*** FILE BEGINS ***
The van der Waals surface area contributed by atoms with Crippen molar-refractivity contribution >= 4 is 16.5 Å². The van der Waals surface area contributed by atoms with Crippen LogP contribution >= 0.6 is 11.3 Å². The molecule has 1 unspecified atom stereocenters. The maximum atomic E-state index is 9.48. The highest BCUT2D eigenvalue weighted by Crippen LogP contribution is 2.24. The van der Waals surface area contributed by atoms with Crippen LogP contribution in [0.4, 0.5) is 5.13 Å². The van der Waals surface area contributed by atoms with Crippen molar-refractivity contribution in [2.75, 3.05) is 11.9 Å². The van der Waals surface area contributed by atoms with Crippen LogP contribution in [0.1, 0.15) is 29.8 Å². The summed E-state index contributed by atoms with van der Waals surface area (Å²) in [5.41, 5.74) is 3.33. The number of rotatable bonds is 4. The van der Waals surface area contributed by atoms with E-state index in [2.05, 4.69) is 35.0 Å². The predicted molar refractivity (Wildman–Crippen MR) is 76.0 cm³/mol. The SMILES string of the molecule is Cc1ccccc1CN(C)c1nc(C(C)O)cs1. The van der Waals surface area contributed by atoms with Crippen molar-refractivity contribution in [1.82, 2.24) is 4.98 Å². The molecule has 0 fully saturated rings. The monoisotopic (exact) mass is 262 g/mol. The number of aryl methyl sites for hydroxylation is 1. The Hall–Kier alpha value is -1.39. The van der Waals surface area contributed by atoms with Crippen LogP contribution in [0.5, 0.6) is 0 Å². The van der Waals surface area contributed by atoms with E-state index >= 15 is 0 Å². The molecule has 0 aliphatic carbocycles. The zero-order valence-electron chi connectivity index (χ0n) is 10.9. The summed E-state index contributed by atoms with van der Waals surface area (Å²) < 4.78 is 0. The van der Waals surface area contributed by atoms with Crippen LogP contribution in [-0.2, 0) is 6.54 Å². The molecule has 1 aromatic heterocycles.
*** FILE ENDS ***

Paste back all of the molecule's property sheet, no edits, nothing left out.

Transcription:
The van der Waals surface area contributed by atoms with Crippen molar-refractivity contribution >= 4 is 16.5 Å². The van der Waals surface area contributed by atoms with Crippen LogP contribution >= 0.6 is 11.3 Å². The molecule has 1 unspecified atom stereocenters. The maximum atomic E-state index is 9.48. The highest BCUT2D eigenvalue weighted by Crippen LogP contribution is 2.24. The van der Waals surface area contributed by atoms with Crippen LogP contribution in [0.4, 0.5) is 5.13 Å². The van der Waals surface area contributed by atoms with Crippen molar-refractivity contribution in [2.75, 3.05) is 11.9 Å². The van der Waals surface area contributed by atoms with Crippen LogP contribution in [0.1, 0.15) is 29.8 Å². The summed E-state index contributed by atoms with van der Waals surface area (Å²) in [5.41, 5.74) is 3.33. The number of rotatable bonds is 4. The van der Waals surface area contributed by atoms with E-state index in [2.05, 4.69) is 35.0 Å². The predicted molar refractivity (Wildman–Crippen MR) is 76.0 cm³/mol. The SMILES string of the molecule is Cc1ccccc1CN(C)c1nc(C(C)O)cs1. The van der Waals surface area contributed by atoms with Crippen molar-refractivity contribution in [1.82, 2.24) is 4.98 Å². The molecule has 0 fully saturated rings. The monoisotopic (exact) mass is 262 g/mol. The number of aryl methyl sites for hydroxylation is 1. The Hall–Kier alpha value is -1.39. The van der Waals surface area contributed by atoms with Crippen LogP contribution in [0.5, 0.6) is 0 Å². The van der Waals surface area contributed by atoms with E-state index >= 15 is 0 Å². The molecule has 0 aliphatic carbocycles. The zero-order valence-electron chi connectivity index (χ0n) is 10.9. The summed E-state index contributed by atoms with van der Waals surface area (Å²) < 4.78 is 0. The van der Waals surface area contributed by atoms with Crippen LogP contribution in [-0.2, 0) is 6.54 Å². The molecule has 1 aromatic heterocycles.